This Saturday marks the 100th anniversary of the birth of B-western hero Gene Autry.
From the official Gene Autry website, we have the following admission, “When Gene Autry went to Hollywood in 1934, he couldn't act, he couldn't ride, he couldn't rope and he couldn't shoot. But that didn't prevent him from becoming the screen's most popular cowboy star within just a few years, revitalizing the whole genre and paving the way for Roy Rogers, Tex Ritter and other Western warblers.”
That pretty much sums up his rise to stardom, that and one thing more. Gene Autry is also the only entertainer to have all five stars on the Hollywood Walk of Fame, for records, radio, movies, television and live performances. The man knew how to diversify.
The plots of his films were pretty simple. The romances were chaste, the bad guys lost, the good guys won, and the comedy relief sidekick was always stupid but good natured. It was a winning formula for the 89 of Gene’s films made between 1935 and 1953.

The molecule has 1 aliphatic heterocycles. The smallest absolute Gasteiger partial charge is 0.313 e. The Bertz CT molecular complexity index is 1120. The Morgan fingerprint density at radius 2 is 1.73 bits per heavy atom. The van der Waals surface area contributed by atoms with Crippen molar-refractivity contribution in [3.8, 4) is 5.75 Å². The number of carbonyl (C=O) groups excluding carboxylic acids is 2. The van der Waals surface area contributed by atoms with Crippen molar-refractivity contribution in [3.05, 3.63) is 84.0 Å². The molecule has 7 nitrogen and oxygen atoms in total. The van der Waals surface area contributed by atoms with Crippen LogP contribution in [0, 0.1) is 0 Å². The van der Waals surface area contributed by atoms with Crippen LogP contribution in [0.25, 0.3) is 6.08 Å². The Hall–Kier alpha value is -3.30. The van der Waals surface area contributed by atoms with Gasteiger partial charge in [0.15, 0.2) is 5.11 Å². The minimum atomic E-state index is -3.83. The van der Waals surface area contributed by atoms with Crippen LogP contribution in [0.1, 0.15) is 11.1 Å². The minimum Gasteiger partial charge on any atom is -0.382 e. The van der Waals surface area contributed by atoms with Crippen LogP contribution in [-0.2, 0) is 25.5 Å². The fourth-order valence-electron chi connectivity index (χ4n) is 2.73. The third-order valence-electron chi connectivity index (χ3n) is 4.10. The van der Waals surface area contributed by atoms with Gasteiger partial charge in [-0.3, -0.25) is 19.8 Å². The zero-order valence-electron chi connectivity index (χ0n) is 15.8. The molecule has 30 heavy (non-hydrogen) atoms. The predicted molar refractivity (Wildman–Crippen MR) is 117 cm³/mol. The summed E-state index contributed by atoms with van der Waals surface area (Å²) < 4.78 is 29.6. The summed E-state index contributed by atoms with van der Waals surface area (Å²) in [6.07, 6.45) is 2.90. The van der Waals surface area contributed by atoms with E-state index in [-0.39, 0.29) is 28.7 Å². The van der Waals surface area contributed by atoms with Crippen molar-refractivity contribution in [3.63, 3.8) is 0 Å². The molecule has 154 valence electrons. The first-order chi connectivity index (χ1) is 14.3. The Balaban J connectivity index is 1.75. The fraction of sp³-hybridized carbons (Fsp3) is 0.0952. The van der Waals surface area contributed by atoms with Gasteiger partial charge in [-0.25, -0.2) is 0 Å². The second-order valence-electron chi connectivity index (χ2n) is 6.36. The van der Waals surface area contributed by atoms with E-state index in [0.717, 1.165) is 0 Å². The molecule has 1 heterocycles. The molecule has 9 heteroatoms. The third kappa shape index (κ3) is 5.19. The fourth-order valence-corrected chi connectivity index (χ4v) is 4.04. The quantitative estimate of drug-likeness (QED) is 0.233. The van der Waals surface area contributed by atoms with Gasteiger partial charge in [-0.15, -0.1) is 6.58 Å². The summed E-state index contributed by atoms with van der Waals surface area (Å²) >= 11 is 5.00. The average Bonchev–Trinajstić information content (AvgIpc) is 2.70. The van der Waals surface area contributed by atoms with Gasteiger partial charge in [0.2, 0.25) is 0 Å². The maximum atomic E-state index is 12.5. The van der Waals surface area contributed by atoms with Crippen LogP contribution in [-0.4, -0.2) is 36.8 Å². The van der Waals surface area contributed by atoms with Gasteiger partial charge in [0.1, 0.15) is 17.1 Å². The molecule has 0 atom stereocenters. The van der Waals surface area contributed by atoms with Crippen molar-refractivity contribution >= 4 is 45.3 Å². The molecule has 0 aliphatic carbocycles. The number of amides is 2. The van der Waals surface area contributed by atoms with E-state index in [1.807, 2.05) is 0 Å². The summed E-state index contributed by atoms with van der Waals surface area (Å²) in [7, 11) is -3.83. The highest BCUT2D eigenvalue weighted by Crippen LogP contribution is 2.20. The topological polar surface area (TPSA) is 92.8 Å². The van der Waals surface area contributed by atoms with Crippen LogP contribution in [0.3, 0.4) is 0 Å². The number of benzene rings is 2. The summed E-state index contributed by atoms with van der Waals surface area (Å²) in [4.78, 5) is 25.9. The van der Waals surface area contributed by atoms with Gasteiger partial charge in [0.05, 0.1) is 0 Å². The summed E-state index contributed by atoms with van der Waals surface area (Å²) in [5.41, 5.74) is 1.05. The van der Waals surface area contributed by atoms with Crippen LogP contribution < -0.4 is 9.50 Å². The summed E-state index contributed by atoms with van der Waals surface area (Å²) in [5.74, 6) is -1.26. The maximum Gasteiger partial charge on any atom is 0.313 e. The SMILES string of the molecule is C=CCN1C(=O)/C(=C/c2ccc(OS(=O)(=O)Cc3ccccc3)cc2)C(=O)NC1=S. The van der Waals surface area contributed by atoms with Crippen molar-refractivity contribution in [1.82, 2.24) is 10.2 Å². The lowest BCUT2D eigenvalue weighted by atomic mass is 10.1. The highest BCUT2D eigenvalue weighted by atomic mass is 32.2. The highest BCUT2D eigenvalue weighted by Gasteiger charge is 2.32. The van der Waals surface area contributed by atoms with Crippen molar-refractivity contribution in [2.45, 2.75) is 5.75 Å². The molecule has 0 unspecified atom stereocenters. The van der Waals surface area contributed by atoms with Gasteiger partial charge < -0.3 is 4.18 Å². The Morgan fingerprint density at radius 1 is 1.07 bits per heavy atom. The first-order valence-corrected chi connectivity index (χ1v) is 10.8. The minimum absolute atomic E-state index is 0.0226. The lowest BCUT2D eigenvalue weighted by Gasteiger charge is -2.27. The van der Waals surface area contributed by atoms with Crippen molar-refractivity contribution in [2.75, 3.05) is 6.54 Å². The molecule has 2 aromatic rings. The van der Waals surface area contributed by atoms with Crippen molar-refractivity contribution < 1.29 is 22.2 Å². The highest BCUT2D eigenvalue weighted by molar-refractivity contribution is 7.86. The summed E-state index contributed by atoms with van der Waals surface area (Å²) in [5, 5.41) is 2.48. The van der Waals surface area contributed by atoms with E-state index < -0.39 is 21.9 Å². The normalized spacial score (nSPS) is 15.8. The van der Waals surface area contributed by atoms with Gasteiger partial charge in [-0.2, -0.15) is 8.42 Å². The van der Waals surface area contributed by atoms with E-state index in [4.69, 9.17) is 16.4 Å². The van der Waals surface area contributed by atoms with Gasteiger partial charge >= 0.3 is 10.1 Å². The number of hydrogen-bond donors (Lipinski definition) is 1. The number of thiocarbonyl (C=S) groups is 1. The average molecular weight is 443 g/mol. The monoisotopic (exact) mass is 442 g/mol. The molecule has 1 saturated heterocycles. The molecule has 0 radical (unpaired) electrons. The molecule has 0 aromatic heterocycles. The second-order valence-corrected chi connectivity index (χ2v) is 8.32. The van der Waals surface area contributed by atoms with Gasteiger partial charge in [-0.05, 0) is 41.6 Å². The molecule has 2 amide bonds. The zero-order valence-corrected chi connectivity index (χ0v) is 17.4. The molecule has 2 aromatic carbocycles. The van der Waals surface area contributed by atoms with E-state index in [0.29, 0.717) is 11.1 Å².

His accomplishments extended as well to business and to philanthropy. The museums of the Autry National Center promoting Southwest history and culture are gems, and not to be missed if you’re traveling to Los Angeles.
Gene Autry’s acting style was a bit wooden. There are planks of wood out there at the Home Depot that are not as wooden as Gene. But when he sings, “Sioux City Sue, your hair is red, your eyes are blue, I’d swap my horse and dog for you,” well, you can’t get any more romantic than that. Gene played a good guy. Today’s filmmakers show us that nobody is all good or all bad, and while that is true, it sometimes seems there is nobody good at all anymore. Gene was good. He just was, and our confidence in his goodness made us care that he bested the bad guys.
The Encore Western channel is running a 100-hour Gene Autry marathon this weekend. Have a look, and at the official Gene Autry website as well (http://www.autry.com), for more on this old movie hombre.